Legislative Updates

While SJR 0002 and the ongoing push to enshrine Tennessee's "Right to Work" law in the state constitution are rightfully taking up th

Ahead of the 112th General Assembly hearing the resolution that proposes adding Tennessee's "Right to Work" law to the state constitution for the first time this year, Tennessee AFL-CIO President Billy Dycus published the following op-ed in the Tennessee Lookout. 

On the same day that it joined the union nearly 225 years ago, the newly-minted state of Tennessee also adopted its first constitution.

Today at noon, legislators will gather in Nashville for the start of the 112th Tennessee General Assembly. While it may be the beginning of a new legislative session, one thing is likely to remain the same: the attacks on Tennessee's working families.

Last year, State Senator Brian Kelsey led the charge to enshrine Tennessee's harmful Right to Work law in the state constitution.

Almost nine months ago to the day, the Tennessee General Assembly temporarily recessed until at least June 1st as the COVID-19 pandemic quickly spread throughout the state. One resumed regular session, one special session, and one ongoing health crisis later, we are preparing for the start of the 112th Tennessee General Assembly next month. Many details of what that will look like, however, are yet to be finalized.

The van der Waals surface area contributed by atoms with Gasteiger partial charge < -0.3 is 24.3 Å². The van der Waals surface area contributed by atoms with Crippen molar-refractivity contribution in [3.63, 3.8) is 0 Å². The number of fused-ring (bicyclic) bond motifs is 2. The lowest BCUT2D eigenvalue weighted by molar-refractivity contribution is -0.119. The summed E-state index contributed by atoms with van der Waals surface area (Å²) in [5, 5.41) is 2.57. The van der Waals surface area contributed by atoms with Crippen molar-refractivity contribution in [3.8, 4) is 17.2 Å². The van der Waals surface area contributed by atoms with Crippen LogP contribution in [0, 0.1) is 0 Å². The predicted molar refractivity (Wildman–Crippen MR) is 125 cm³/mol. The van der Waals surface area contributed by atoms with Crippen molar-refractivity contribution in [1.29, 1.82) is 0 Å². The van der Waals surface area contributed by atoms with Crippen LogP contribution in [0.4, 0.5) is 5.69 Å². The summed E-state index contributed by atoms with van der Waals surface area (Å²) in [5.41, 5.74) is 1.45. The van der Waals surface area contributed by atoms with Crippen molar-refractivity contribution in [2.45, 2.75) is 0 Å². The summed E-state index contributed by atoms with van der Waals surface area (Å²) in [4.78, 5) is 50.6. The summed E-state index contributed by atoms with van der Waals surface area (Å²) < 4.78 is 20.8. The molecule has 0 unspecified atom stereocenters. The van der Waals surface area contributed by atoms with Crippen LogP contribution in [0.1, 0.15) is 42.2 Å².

In the midst of dealing with a pandemic, an economic crisis, and the continued fight for racial justice, we didn't think that it was possible for Tennessee lawmakers to pass any bills that could do more damage than the ones that have already become law this year.
If it seems like virtually no time has passed since we sent out our legislative wrap-up for the year, that's because it hasn't. Less than two months after lawmakers adjourned (seemingly for the year) on June 19th,  Governor Bill Lee announced last week that he is calling the Tennessee General Assembly back into a special session beginning TODAY (Monday, August 10th.) The main reason for doing so?
Shortly after 3:00 a.m., the members of the 111th Tennessee General Assembly finally adjourned sine die.